Three teams have so far clinched spots for the Grand Prix Final:

  • Viktoria Sinitsina/ Nikita Katsalapov (won Cup of China and Rostelecom Cup), from Russia
  • Piper Gilles/ Paul Poirier (won Skate Canada, silver at Rostelecom Cup), from Canada
  • Madison Hubbell/ Zach Donohue (won Skate America, silver at Skate Canada), from U.S.

Hubbell and Donohue are last year’s Grand Prix Final champions. Ice dance standings can be found here.

Four-time world champions Gabriella Papadakis and Guillaume Cizeron of France skate at NHK Trophy and clinch a berth to the Grand Prix Final with a podium finish.

Russia’s Alexandra Stepanova and Ivan Bukin also skate at NHK Trophy, and can only clinch a spot in the Final with a win. However, if they finish second to the French team, both will make the Final.

Currently fourth in the standings are U.S. duo Madison Chock and Evan Bates. They earned silver medals at both Grand Prix France and Cup of China, and are as close to certainly getting a spot at the Final as can be without technically clinching a spot. The most likely NHK Trophy scenario is that Papadakis and Cizeron win NHK Trophy, and Stepanova and Bukin finish second – and if that happens, Papadakis and Cizeron, Stepanova and Bukin and Chock and Bates all make the Final.

Other notes: Gilles’ and Poirier’s first and only trip to the Grand Prix Final came in the post-Sochi 2014 season, when they finished fifth.

Prior to Chock’s ankle injury, which kept the duo out of the Grand Prix series and Final last season, they appeared in four straight Finals from 2014-17, earning two silver medals.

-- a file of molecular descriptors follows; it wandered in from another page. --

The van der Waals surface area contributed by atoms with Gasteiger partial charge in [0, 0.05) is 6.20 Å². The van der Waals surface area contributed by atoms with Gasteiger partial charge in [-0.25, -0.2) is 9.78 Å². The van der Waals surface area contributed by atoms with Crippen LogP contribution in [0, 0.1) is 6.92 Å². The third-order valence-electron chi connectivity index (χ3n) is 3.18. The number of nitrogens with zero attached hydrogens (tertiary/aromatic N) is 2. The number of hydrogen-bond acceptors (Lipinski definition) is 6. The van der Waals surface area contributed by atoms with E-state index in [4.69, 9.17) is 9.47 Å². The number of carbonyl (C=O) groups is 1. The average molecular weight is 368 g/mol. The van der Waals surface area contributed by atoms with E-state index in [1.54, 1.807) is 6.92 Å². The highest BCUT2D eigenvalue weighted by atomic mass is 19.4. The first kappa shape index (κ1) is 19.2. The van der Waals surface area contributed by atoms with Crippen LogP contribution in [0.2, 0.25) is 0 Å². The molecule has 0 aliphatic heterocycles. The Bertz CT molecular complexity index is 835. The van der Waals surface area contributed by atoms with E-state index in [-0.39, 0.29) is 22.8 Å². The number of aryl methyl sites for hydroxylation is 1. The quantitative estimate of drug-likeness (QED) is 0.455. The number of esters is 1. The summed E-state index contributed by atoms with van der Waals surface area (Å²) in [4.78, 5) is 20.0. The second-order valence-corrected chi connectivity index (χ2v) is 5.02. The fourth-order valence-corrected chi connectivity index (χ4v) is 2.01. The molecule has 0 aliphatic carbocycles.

The last appearance in the Grand Prix Final by Papadakis and Cizeron was in 2017 – prior to PyeongChang – when they beat eventual Olympic gold medalists Tessa Virtue and Scott Moir of Canada. The French couple missed the Grand Prix Final last year because they withdrew from a regular-series event and could not qualify.

READ MORE: Gabriella Papadakis, Guillaume Cizeron on ‘Fame,’ chasing history

NBC Sports researcher Sarah Hughes (not the figure skater) contributed to this report.

As a reminder, you can watch the events from the 2019-20 figure skating season live and on-demand with the ‘Figure Skating Pass’ on NBC Sports Gold. Go to NBCsports.com/gold/figure-skating to sign up for access to every ISU Grand Prix and championship event, as well as domestic U.S. Figure Skating events throughout the season. NBC Sports Gold gives subscribers an unprecedented level of access on more platforms and devices than ever before.

OlympicTalk is on Apple News. Favorite us!

MORE: 10 things we’ve learned halfway through the Grand Prix figure skating season